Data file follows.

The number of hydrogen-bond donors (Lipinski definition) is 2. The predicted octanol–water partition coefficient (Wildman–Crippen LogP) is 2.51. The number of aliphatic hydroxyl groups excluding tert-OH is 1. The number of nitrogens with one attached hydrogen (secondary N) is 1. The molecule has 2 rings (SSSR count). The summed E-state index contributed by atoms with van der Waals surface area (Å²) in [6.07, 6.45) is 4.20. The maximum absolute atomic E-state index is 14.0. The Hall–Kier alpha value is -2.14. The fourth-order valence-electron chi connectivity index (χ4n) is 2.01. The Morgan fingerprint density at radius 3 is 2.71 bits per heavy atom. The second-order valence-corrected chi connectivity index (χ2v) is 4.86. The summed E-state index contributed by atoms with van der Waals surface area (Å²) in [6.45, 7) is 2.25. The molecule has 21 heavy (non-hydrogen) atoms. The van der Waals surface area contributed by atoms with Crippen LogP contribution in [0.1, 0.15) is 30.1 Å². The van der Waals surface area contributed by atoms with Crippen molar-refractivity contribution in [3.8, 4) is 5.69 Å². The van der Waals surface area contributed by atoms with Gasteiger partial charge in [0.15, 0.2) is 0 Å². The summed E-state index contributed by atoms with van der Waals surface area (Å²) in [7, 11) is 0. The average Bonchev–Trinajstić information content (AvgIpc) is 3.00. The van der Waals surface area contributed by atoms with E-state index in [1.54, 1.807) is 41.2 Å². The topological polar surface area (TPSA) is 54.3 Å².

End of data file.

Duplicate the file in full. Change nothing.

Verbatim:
The number of hydrogen-bond donors (Lipinski definition) is 2. The predicted octanol–water partition coefficient (Wildman–Crippen LogP) is 2.51. The number of aliphatic hydroxyl groups excluding tert-OH is 1. The number of nitrogens with one attached hydrogen (secondary N) is 1. The molecule has 2 rings (SSSR count). The summed E-state index contributed by atoms with van der Waals surface area (Å²) in [6.07, 6.45) is 4.20. The maximum absolute atomic E-state index is 14.0. The Hall–Kier alpha value is -2.14. The fourth-order valence-electron chi connectivity index (χ4n) is 2.01. The Morgan fingerprint density at radius 3 is 2.71 bits per heavy atom. The second-order valence-corrected chi connectivity index (χ2v) is 4.86. The summed E-state index contributed by atoms with van der Waals surface area (Å²) in [6.45, 7) is 2.25. The molecule has 21 heavy (non-hydrogen) atoms. The van der Waals surface area contributed by atoms with Crippen LogP contribution in [0.1, 0.15) is 30.1 Å². The van der Waals surface area contributed by atoms with Crippen molar-refractivity contribution in [3.8, 4) is 5.69 Å². The van der Waals surface area contributed by atoms with Gasteiger partial charge in [0.15, 0.2) is 0 Å². The summed E-state index contributed by atoms with van der Waals surface area (Å²) in [7, 11) is 0. The average Bonchev–Trinajstić information content (AvgIpc) is 3.00. The van der Waals surface area contributed by atoms with E-state index in [1.54, 1.807) is 41.2 Å². The topological polar surface area (TPSA) is 54.3 Å².